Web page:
In any case, while the production of birch glue has provoked heated argument over the smarts of Neanderthals and archaic humans, there is no question that by 5,700 years ago making birch glue was a cinch.
Wondrously, the researchers note that they elucidated all this about her appearance just from the DNA retrieved from the masticated birch tar: no human remains have been recovered from the site. Ergo, now we know that the woman had dark hair, dark skin, blue eyes and herpes, and was lactose intolerant, without ever finding her body.
Duck à la hazelnut
The nonhuman DNA sequences in the bit of tar also turned out to include mallard duck and hazelnut, which leads to the suggestion that bits of those foods were trapped in the lady’s teeth.
Regarding her complexion, recent evidence has suggested that hunter-gatherers in Europe and Britain of the late Stone Age had light-colored eyes and dark skin. The light-colored complexion only developed later in prehistory. It bears noting that Scandinavia was uninhabitable in the Ice Age. It was the last part of Europe to be settled: peoples spread there only as the ice began to retreat.
Separate analysis of Scandinavian hunter-gatherer genomes (done in 2018) detected two routes of inbound migration to the region around 11,000 to 12,000 years ago: One from the south, and another from the northeast along the ice-free Norwegian Atlantic coast. Quickly, though, the people of Scandinavia developed lighter skin tones than either of their forebears, suggesting adaptation to the low light levels: Depigmentation was necessary to absorb as much ultraviolet B as possible in the gray north – so their bodies could synthesize vitamin D. No sun, no vitamin D = brain damage.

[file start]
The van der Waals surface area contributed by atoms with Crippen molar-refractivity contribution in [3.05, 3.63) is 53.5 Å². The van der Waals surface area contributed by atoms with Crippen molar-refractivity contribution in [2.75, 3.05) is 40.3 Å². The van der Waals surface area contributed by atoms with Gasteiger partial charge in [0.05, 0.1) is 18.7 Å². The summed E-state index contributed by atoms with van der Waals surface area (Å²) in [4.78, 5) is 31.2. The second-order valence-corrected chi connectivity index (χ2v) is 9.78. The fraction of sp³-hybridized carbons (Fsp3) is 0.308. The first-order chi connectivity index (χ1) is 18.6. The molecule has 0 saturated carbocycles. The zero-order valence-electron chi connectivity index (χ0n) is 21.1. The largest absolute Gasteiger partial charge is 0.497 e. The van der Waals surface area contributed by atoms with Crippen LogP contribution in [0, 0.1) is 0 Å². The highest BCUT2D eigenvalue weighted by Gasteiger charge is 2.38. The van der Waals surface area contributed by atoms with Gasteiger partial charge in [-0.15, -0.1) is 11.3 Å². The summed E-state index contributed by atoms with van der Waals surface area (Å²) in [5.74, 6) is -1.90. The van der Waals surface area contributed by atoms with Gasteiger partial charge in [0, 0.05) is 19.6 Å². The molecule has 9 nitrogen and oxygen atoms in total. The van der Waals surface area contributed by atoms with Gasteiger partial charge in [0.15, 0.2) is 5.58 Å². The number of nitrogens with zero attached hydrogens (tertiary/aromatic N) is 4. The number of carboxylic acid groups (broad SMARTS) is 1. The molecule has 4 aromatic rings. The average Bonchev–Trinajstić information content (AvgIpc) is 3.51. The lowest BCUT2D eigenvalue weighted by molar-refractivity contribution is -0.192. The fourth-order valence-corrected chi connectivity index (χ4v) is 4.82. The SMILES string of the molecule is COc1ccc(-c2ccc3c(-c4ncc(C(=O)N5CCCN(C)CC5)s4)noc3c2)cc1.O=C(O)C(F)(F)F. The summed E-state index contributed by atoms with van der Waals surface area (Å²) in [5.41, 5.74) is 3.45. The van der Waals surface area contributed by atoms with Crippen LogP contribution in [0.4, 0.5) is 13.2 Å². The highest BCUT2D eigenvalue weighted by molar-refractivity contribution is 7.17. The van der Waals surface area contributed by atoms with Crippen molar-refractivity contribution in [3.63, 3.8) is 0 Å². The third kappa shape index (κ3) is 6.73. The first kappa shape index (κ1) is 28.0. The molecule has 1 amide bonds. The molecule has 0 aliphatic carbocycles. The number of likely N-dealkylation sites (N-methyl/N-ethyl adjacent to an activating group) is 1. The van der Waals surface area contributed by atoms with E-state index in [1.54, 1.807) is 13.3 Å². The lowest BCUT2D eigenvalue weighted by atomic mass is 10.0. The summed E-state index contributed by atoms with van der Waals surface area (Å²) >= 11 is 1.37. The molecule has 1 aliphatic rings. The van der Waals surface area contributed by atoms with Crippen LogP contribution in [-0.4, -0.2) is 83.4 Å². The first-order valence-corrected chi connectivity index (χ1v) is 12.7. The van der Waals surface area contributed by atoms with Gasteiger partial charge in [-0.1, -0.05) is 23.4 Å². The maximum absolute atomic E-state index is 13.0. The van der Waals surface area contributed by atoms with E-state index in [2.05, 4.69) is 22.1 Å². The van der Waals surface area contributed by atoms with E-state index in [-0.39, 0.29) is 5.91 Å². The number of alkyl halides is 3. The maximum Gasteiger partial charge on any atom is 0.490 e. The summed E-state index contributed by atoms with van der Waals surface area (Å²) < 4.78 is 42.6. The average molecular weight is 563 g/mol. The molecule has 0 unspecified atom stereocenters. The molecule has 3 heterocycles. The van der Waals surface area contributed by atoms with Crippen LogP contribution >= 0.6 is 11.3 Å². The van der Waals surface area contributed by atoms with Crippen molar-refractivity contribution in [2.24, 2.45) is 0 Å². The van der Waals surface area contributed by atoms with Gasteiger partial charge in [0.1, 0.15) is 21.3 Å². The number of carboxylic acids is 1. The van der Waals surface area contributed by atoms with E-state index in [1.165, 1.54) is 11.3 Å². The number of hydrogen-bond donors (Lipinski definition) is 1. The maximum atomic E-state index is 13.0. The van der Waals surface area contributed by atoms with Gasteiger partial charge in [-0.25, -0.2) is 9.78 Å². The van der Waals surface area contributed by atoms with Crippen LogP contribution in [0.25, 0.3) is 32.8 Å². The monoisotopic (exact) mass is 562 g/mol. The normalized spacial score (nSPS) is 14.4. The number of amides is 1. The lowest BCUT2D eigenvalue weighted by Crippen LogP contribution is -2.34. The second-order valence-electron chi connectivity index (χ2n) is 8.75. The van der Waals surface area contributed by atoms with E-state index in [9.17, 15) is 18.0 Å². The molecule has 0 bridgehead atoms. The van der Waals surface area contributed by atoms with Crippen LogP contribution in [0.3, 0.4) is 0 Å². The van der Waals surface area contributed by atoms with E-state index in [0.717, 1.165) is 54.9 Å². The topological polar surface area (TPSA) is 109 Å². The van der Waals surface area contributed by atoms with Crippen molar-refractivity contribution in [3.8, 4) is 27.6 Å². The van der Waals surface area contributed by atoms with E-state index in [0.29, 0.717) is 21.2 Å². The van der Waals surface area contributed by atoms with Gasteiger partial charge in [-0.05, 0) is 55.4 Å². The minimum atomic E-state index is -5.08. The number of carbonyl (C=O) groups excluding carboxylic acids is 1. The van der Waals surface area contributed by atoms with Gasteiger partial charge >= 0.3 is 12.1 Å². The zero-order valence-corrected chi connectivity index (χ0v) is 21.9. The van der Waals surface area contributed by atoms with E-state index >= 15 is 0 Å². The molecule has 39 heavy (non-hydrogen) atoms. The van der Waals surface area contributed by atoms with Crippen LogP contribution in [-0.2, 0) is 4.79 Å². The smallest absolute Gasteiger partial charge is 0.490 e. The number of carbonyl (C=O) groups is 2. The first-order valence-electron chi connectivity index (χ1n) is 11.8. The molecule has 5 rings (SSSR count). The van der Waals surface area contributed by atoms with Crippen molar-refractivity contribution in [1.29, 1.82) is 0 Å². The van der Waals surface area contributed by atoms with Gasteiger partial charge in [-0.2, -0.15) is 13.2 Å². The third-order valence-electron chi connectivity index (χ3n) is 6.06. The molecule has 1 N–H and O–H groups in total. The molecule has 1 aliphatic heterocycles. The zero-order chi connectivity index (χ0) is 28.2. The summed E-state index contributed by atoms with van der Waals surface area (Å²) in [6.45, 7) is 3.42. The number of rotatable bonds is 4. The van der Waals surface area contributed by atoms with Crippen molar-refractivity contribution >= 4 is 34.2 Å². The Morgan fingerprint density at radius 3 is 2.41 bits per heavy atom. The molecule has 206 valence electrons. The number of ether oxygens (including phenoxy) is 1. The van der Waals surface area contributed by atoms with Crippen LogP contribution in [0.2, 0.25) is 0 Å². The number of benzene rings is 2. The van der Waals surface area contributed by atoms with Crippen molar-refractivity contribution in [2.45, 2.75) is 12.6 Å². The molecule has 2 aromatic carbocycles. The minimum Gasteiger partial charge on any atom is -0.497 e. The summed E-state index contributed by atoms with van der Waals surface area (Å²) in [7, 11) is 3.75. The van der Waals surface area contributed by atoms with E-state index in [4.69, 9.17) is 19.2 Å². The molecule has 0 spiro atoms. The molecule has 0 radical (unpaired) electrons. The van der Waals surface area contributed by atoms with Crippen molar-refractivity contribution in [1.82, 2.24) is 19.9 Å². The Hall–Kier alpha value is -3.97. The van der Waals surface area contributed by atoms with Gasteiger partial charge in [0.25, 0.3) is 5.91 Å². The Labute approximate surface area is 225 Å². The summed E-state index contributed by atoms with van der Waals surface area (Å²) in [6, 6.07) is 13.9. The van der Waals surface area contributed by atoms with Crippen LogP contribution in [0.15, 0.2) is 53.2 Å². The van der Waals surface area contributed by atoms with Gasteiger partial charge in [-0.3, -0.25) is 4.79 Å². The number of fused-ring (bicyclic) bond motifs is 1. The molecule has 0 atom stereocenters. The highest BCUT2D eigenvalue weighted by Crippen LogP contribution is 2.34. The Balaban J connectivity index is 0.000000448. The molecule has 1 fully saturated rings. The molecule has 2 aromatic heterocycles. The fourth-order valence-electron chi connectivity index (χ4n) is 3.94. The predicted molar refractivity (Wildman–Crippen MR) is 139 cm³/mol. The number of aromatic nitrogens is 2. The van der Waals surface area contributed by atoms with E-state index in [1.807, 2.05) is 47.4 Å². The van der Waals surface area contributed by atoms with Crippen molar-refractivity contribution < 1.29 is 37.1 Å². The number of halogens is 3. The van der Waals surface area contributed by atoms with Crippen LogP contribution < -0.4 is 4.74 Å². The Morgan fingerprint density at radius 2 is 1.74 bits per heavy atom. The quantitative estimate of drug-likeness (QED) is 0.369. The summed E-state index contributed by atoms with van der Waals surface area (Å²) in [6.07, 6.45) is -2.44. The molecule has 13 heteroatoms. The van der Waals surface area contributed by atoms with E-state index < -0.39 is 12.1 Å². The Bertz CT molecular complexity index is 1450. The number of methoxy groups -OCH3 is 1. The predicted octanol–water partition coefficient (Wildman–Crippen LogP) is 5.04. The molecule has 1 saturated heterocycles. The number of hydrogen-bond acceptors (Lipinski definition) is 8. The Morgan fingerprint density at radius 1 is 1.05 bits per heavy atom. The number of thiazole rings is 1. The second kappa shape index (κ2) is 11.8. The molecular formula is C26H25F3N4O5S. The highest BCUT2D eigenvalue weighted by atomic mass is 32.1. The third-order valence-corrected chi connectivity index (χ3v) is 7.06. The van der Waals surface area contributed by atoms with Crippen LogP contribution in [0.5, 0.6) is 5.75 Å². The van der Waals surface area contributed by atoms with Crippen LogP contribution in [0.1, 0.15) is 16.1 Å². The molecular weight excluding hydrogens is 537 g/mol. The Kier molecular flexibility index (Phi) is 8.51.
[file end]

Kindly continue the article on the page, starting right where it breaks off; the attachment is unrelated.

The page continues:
The lady of Syltholm still had the dark skin, it seems, which also could suggest she was a fairly recent arrival. Her lactase intolerance, on the other hand, was expected: Separate genetic studies have indicated that “lactase non-persistence” was the human norm until the domestication of the goat and cow in the Neolithic, starting very roughly also around 11,000 years ago. It is still the norm in modern societies that shun dairy products.
What kind of life might she have led, aside from a penchant for duck and hazelnuts? Culturally, this period is marked by the transition from the Late Stone Age Ertebølle culture, beginning about 7,300 years ago and lasting to 5,900 years ago.
They still used tools made of stone, bone and antlers, but had begun to dabble in pottery and to husband domestic animals — though nobody’s guessing whether the local hunter-gatherers developed farming or whether farming folk were among the incoming migrants. But the evidence has begun to suggest that hunting-gathering as a lifestyle didn’t immediately roll over and submit to the wonders of agriculture and that, if anything, pockets of hunter-gatherers clung on. Genetically distinct hunter-gatherer groups may have survived for much longer than previously assumed.
In fact, these “survivors” could have triggered the resurgence of hunter-gatherer ancestry that is proposed to have occurred in central Europe between 7,000 and 5,000 years ago, the authors suggest. The lady of Syltholm may well have been a member of a purely hunting-gathering society that hunted a duck, gathered hazelnuts and scorned the farmers who began to take root in Scandinavia around the time she lived and died.